There exists a perfect couple somewhere in the universe, a couple whose marriage is always in a smooth strong upward swing. And then there are the rest of us… Our relationships swing wildly from hot to cold, from spending-every-minute-together to hoping-you-don’t-argue-today, from “true love” to divorce court.

One big factor in the strength of a relationship is the existence of some common ground and a shared dream between the people. It’s a no-brainer, really. We like and admire and love and want to be around people who share similar experiences and want to achieve similar goals.

As a new couple, we spend lots of time together – talking about the things we love and care about, attending events that we both enjoy, and participating in each other’s lives through mutual interests and friends. We may dream of a future together, and may look to build on each other’s strengths for a common dream.

But at some point, perhaps after the birth of your first child, or after one or both of your careers kick in, or you relocate and lose your social group, the common ground you once shared begins to be washed away, right out from beneath your feet. And if your shared dreams get neglected by one or both of you, you may find yourself in a relationship which has no magnetic attraction for you anymore.

Let’s face it, if:

  • You want to disappear into a book each night, and she prefers to watch romantic movies
  • You enjoy Farmville, and she wants a backyard farm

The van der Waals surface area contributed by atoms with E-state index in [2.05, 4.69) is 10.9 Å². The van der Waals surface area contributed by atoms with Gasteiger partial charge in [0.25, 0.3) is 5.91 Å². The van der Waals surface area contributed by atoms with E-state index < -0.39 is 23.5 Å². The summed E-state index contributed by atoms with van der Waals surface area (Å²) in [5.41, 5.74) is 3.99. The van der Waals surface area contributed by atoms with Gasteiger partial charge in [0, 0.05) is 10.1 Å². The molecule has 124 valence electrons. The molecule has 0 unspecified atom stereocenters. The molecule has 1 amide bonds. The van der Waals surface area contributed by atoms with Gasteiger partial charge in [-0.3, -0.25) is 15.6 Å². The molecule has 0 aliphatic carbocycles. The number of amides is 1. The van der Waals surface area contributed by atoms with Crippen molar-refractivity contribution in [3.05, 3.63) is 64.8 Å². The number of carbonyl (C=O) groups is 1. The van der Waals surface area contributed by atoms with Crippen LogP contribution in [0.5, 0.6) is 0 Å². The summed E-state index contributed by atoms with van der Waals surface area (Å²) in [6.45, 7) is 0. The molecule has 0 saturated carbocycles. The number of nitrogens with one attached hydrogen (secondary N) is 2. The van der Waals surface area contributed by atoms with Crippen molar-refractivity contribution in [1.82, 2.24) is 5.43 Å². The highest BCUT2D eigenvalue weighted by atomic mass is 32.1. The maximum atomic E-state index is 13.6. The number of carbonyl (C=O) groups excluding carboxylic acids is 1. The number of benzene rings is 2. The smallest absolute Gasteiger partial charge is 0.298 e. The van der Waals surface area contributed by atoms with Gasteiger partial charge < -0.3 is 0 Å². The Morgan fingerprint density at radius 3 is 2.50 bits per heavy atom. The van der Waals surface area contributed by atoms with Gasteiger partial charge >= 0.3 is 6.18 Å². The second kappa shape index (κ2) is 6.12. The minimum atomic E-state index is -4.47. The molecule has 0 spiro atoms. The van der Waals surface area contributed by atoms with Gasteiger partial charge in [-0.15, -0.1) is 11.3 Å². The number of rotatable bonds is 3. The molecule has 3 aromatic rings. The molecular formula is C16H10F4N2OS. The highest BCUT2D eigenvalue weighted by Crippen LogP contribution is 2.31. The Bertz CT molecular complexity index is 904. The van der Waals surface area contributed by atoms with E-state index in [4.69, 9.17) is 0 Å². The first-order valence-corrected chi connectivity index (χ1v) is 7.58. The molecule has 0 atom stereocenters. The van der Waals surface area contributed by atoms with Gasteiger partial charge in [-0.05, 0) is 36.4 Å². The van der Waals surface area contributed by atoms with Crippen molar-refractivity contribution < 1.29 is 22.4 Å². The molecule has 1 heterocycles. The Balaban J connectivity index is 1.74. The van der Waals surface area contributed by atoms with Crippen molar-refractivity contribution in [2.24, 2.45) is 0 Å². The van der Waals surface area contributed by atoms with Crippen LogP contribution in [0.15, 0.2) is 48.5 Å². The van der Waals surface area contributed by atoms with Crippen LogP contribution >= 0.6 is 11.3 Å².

• She’s working out three days a week and you’re polishing off all of the leftovers
  • Talking about your work bores her to tears, and talking about her day is something you try to avoid
  • Your version of cooking for her consists of picking up takeout, but she’d rather go to the farmers market

then chances are, you’re growing apart.

couple 1And if you both begin to always choose your favorite over theirs, then you’re not going to be growing closer anytime soon. You’ll be on autopilot, going through the motions in your relationship without any of the passion or excitement or shared experiences which add spice and flavor to a marriage.

The simplest place to look for common ground between you is in the past – what did you both really enjoy doing ‘back in the day’? Revisiting some of those things together might help rekindle something of interest between you. It may also simply trigger a nostalgic desire for ‘the good old days’, so looking to the past might not be very successful for you – especially since we want a better relationship right here and right now, between you in this moment and her in this moment. And that means accepting that she isn’t the same woman you married, and you aren’t the same man that she married.

You can build common ground again, though. It takes time, effort, and openness, but who ever said relationships are easy? In my experience, the effects of a stronger, closer marriage greatly outweigh the work involved to get there, and the following are a few ways which can help you begin.

  • Ask, listen, learn: Ask about her day and how she is, and then let her speak freely. Just listen and pay attention, asking questions if you want, but not trying to ‘fix’ her problems or minimize her issues. Make a habit of opening that dialog whenever it you can. You’ll learn a lot about what makes her tick, and with any luck, you’ll also find some common ground.
  • Ask her to share something with you: Make a point of trying to get her to share some of her interests with you regularly, to show you something new and interesting in her world. Be attentive and attempt to see how those things enrich her life, which in turn enriches your shared life.